Can You Pierce the LLC Veil in Reverse?

When a judgment is obtained against someone who owns an interest in a limited liability company (LLC), often the only recourse is to have the court issue a charging order.  In Nevada, a charging order is the exclusive remedy against an LLC member, even if the Nevada LLC is a single member LLC.  In spite of a charging order, could a plaintiff make an argument that the judgment debtor so mishandled the LLC, that the court should allow the plaintiff to pierce the LLC from the outside in order to reach the company’s assets to satisfy the judgment?  This is known as reverse veil piercing.

Piercing the Corporate Veil

One of the benefits of forming a limited liability company or corporation is limited liability of the owners.  The members or shareholders are not generally liable for the obligations of the company, absent some type of personal guarantee.

Protecting assets with an LLC
Reverse Piercing the LLC Veil

Often when a judgment is obtained against a closely held company, the creditor may want to reach the assets of the member or shareholder if the company cannot satisfy the judgment.  The plaintiff will not be able to do so absent some theory for why the court should allow the plaintiff to disregard the limited liability nature of the entity and reach the owner directly.  This is referred to as “piercing the corporate veil.”

What is Reverse Veil Piercing?

But if the judgment is against the business owner individually and the judgment debtor business owner can’t satisfy the judgment but has an LLC that holds assets, the creditor may try to penetrate the LLC from the outside in order to reach the LLC assets.  This is called “reverse veil piercing.”

Recently a California appellate court ruled on a case involving an attempt to reverse veil pierce.

Curci v. Baldwin and LLC Liability

In the case of Curci v. Baldwin, Curci received a $7.2 million dollar judgment against James P. Baldwin personally.  He proceeded to have the court issue charging orders against numerous entities owned by Baldwin, among which was an LLC called JPB Investments LLC (JPBI).  Despite having made distributions to Baldwin and his wife totaling about $178 million between 2006 and 2012, JPBI made no distributions after the charging order was received.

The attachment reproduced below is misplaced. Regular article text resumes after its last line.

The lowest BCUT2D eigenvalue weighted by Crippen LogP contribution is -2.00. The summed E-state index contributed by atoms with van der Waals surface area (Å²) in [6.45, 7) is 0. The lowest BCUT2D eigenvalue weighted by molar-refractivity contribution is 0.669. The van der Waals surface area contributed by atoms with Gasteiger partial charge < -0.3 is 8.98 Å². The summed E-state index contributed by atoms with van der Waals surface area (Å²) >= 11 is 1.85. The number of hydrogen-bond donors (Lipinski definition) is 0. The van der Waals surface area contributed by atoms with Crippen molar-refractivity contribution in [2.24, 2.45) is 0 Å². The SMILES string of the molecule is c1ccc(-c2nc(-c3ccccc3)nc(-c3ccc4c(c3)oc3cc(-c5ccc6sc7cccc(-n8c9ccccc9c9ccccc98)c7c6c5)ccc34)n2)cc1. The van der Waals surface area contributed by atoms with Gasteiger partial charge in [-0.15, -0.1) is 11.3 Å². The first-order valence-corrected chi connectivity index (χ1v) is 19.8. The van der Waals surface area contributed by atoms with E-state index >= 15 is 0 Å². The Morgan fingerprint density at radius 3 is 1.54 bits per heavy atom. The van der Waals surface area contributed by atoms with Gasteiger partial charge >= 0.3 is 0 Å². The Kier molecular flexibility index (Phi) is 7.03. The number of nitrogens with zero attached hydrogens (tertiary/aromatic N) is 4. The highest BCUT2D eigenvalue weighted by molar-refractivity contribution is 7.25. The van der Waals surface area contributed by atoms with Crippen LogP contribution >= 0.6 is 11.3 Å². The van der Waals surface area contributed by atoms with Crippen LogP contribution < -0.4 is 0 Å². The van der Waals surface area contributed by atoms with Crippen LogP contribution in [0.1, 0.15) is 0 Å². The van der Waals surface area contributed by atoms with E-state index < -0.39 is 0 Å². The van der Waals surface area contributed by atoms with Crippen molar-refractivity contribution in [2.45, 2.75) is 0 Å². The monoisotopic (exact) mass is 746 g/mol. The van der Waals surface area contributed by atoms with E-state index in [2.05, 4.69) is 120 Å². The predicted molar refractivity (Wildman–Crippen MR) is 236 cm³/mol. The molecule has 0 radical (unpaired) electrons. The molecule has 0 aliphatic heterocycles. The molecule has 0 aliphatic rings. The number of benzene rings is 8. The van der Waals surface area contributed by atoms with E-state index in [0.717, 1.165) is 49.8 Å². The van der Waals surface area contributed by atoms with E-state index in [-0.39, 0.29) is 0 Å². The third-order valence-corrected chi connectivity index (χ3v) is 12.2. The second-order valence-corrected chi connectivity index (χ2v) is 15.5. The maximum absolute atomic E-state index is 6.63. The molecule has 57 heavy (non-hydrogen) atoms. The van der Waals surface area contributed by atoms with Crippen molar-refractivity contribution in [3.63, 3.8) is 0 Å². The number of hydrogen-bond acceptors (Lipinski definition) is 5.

Curci argued before the district court that since Baldwin owned 99% of JPB Investments LLC (JPBI) (his wife owned the other 1%) and Baldwin essentially used the company as his personal bank account, the court should allow Curci to reach into the company to attach the investments held therein to satisfy the judgment.  The lower court, relying on prior case law, held that reverse veil piercing was not allowed in California.

Commingled Assets
Keeping Business and Personal Assets Separate

Curci appealed and the appellate court took a little different view of the case.   The court distinguished the prior case, recognizing, among other things, that there was really no “innocent” member of JPBI that would be affected by allowing the reverse piercing.  The court further pointed out the differences between a creditor’s rights against a shareholder of a corporation and against a member of a limited liability company.

Baldwin argued that under state statute reverse veil piercing was prohibited because the sole remedy judgment creditors have against LLC members is the charging order which levies distributions to the member.  The court, however, pointed out that the charging order under California statute allowed the judgment to be satisfied from “the judgment debtor’s transferable interest.”  The court stated that a reverse piercing allowed one to reach the assets of the corporation, “not the debtor’s transferable interest in the LLC.”

The appellate court recognized that that state’s charging order statute did not preclude reverse veil piercing under certain circumstances and that it may be appropriate in the Curci case.  Consequently, the case was remanded to the lower court for reconsideration.

Could Reverse Veil Piercing Happen in Nevada?

The Curci case shows, right or wrong, how a court may craft a decision to distinguish precedent and reach what may arguably be an equitable remedy given the facts of a given situation.  Nevada’s statute governing the rights of creditors of LLC members also states that the charging order is the exclusive remedy and such an order charges the member’s interest.

However, the Nevada statute goes a little further by stating specifically that “no other remedy, . . .  is available to the judgment creditor attempting to satisfy the judgment out of the judgment debtor’s interest in the limited-liability company, and no other remedy may be ordered by a court.” Whether a Nevada court would try to distinguish the statute and thereby circumvent it and allow reverse piecing of the LLC veil where the facts of a case were particularly egregious, is yet to be seen.

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